It might seem like a good idea at the time to hire a VW camper or convertible, but pick functionality over appearance. Unless you’re an Instagram influencer who needs those perfect scenic shots but can afford a back-up vehicle, stick with ‘boring, but safe’.

Research the driving laws

If you’re not doing a road trip locally, you will likely need to do some research on the road rules. Other than what side of the road you drive on and who gives way, there are other things to think about. Can you drive in that country on your licence? Are the drink driving limits different? Are there any unique rules (such as hook turns in Melbourne CBD) or hazards (like kangaroos or moose crossings)?

Have a budget

While road trips are more economical than some other forms of travel, they can get expensive. Fuel is the biggest expense, so plan where you're going to fill up. Use an app like Gaspy to check where the cheapest place to fill up will be and try to stick to that.

Don’t carry unnecessary weight. The heavier your car, the quicker you’ll burn through fuel. Also, keep to the speed limit. Not only will you avoid speeding fines, but you could save up to 33% on fuel costs.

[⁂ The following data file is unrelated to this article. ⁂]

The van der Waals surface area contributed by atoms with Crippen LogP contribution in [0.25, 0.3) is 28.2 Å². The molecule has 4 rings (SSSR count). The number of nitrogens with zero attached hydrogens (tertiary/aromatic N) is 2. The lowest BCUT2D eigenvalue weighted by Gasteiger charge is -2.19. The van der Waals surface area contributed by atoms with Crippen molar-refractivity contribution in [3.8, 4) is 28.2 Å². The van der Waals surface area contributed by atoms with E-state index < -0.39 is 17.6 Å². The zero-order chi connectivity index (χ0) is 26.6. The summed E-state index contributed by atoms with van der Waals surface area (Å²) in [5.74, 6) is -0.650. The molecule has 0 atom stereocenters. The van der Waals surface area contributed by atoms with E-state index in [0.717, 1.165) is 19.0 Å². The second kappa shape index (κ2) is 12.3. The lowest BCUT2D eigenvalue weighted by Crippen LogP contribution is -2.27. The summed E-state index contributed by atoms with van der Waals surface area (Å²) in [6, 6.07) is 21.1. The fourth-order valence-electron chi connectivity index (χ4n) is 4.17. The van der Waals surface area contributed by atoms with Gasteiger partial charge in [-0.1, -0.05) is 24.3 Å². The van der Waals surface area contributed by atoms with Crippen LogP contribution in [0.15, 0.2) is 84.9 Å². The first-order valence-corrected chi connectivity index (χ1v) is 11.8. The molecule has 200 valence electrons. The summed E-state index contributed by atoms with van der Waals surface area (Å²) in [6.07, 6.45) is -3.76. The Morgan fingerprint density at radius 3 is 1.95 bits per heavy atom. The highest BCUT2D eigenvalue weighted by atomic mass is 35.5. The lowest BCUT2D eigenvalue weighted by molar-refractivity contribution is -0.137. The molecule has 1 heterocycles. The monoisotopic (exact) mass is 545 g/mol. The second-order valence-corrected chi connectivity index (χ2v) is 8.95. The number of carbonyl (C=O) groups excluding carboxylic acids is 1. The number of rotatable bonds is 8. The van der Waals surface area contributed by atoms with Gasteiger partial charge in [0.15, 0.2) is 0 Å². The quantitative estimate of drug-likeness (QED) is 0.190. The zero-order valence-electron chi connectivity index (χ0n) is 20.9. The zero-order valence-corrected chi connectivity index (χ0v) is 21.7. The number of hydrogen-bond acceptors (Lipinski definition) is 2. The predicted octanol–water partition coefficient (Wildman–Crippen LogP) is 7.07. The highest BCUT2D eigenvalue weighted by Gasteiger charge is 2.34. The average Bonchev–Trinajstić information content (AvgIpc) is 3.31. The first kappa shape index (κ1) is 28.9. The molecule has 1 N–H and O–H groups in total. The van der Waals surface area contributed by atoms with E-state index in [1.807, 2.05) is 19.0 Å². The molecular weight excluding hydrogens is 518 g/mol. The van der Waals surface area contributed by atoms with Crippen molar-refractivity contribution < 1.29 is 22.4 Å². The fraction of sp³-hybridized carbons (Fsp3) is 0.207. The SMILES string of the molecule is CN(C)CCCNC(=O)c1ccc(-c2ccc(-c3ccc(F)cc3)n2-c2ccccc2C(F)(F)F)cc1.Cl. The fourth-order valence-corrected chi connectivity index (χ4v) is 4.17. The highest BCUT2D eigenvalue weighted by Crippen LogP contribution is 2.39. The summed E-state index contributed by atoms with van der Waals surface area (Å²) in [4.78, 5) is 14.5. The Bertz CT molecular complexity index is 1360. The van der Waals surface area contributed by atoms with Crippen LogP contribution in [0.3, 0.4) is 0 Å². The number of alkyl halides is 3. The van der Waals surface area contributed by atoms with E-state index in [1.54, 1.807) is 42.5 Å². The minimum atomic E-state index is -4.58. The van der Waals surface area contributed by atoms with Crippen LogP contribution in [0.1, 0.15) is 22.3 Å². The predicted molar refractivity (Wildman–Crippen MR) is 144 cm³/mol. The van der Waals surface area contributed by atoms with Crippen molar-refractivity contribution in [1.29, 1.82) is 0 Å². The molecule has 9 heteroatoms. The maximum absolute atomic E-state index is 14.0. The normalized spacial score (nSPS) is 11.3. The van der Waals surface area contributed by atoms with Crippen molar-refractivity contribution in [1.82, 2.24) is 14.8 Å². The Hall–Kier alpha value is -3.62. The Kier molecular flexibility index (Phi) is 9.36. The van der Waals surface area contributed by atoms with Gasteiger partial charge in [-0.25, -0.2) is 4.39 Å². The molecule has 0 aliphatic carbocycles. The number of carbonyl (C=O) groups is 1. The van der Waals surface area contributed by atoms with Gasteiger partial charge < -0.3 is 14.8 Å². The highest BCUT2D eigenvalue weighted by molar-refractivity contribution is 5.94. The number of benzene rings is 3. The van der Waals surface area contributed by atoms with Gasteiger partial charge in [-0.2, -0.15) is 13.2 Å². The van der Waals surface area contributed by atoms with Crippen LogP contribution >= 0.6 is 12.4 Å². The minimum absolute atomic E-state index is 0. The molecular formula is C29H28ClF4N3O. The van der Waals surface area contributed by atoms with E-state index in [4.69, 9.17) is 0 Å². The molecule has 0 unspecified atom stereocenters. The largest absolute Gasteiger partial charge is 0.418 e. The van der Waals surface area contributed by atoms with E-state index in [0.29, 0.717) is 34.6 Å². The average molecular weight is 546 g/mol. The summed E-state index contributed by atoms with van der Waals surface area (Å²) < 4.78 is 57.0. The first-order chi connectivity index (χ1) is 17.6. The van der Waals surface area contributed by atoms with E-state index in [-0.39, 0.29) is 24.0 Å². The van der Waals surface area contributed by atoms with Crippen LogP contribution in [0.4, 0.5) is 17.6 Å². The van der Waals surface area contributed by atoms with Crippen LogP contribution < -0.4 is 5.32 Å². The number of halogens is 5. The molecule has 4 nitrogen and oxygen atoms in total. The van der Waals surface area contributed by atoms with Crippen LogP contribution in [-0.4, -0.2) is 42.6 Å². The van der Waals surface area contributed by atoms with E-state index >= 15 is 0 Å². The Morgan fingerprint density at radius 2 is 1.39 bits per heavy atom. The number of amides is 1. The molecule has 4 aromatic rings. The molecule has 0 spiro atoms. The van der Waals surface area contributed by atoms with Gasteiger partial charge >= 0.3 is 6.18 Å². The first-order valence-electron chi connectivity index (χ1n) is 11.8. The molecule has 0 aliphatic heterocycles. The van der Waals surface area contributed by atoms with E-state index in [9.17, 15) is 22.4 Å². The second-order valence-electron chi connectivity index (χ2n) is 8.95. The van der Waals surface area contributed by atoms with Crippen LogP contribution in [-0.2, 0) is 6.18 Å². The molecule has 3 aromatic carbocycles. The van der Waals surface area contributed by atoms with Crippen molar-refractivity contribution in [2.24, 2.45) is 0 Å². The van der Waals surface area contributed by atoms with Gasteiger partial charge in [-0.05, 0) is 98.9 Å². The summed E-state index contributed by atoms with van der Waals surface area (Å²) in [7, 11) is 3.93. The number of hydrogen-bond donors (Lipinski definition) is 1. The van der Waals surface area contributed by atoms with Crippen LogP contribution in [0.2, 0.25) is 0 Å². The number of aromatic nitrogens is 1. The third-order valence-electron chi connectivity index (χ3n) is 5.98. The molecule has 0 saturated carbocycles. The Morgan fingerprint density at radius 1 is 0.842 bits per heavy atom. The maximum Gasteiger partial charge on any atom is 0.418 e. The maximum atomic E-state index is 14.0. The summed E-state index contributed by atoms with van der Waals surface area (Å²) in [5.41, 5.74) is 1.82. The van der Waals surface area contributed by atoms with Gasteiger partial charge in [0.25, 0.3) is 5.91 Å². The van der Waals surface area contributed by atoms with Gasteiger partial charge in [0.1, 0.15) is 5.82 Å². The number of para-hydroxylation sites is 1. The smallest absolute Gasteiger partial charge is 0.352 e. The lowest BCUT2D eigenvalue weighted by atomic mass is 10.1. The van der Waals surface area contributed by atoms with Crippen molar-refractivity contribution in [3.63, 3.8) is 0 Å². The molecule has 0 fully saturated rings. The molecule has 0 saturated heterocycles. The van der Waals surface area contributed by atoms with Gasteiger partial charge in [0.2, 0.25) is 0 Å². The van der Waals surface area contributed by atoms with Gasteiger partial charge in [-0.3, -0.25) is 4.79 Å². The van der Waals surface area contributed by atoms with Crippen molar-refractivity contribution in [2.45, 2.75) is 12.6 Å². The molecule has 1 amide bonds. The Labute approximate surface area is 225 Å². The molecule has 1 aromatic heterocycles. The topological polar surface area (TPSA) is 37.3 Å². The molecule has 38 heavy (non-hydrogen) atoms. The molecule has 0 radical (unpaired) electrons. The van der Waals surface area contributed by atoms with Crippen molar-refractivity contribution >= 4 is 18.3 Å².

If you’re wanting to split costs with the other people in the car, there’s an easier way than keeping a notebook and manually tallying up with costs. Grab the app SplitWise. It allows you to enter costs that everyone has contributed to, then it seamlessly calculates who owes who what at the end of the trip.

Prepare for every eventuality

While a sat-nav system makes life easy, it’s not infallible. On Google Maps, you can download maps and routes before you leave, so if you lose internet connection, there’s no loss of direction. Of course you can always stop and ask the locals for guidance – there’s a quaint idea!

Battery packs for USB charging of all devices are good to have on board. You’ll also find that most modern vehicles offer USB charging for your phone.

During the course of a road trip, you end up storing a lot of stuff in your car. Whenever you stop, make sure none of it’s visible from the outside. Thieves can break, enter and steal valuables in seconds. Passports, wallets and electronics can all be stolen in less time than it takes to quickly pop into a dairy to grab a drink. As part of your insurance, you're required to take reasonable steps to prevent anything happening to your stuff, so never make it obvious that your vehicle has anything of value in it and always lock your car, even if you're just popping into the dairy quickly.

Claims tip: make a list of all the belongings you're taking with you, especially any big ticket items like laptop, phone, or camera and take photos. That way if the worst does happen, you'll have all the info ready to make a claim.

Don’t get bored

Get a great road trip playlist. Make sure it’s offline and plays in the car you have - not every car has a CD player, USB port or AUX cable.